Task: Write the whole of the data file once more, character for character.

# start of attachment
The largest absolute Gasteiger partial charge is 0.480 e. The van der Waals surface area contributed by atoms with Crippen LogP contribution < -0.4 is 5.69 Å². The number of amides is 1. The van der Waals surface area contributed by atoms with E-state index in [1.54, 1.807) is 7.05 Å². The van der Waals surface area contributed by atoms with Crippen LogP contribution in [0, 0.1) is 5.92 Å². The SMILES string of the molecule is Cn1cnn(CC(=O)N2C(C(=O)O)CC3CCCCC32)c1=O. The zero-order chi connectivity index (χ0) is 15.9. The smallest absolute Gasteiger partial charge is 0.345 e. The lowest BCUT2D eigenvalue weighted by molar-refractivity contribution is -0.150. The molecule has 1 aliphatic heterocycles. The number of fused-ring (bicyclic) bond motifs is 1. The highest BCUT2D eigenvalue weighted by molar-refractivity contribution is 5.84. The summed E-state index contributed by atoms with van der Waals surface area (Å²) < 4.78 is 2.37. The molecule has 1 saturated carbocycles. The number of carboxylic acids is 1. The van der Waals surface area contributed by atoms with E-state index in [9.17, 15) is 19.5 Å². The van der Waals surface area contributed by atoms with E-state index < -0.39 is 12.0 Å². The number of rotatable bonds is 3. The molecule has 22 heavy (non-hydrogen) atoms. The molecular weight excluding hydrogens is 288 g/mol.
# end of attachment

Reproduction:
The largest absolute Gasteiger partial charge is 0.480 e. The van der Waals surface area contributed by atoms with Crippen LogP contribution < -0.4 is 5.69 Å². The number of amides is 1. The van der Waals surface area contributed by atoms with E-state index in [1.54, 1.807) is 7.05 Å². The van der Waals surface area contributed by atoms with Crippen LogP contribution in [0, 0.1) is 5.92 Å². The SMILES string of the molecule is Cn1cnn(CC(=O)N2C(C(=O)O)CC3CCCCC32)c1=O. The zero-order chi connectivity index (χ0) is 15.9. The smallest absolute Gasteiger partial charge is 0.345 e. The lowest BCUT2D eigenvalue weighted by molar-refractivity contribution is -0.150. The molecule has 1 aliphatic heterocycles. The number of fused-ring (bicyclic) bond motifs is 1. The highest BCUT2D eigenvalue weighted by molar-refractivity contribution is 5.84. The summed E-state index contributed by atoms with van der Waals surface area (Å²) < 4.78 is 2.37. The molecule has 1 saturated carbocycles. The number of carboxylic acids is 1. The van der Waals surface area contributed by atoms with E-state index in [9.17, 15) is 19.5 Å². The van der Waals surface area contributed by atoms with E-state index < -0.39 is 12.0 Å². The number of rotatable bonds is 3. The molecule has 22 heavy (non-hydrogen) atoms. The molecular weight excluding hydrogens is 288 g/mol.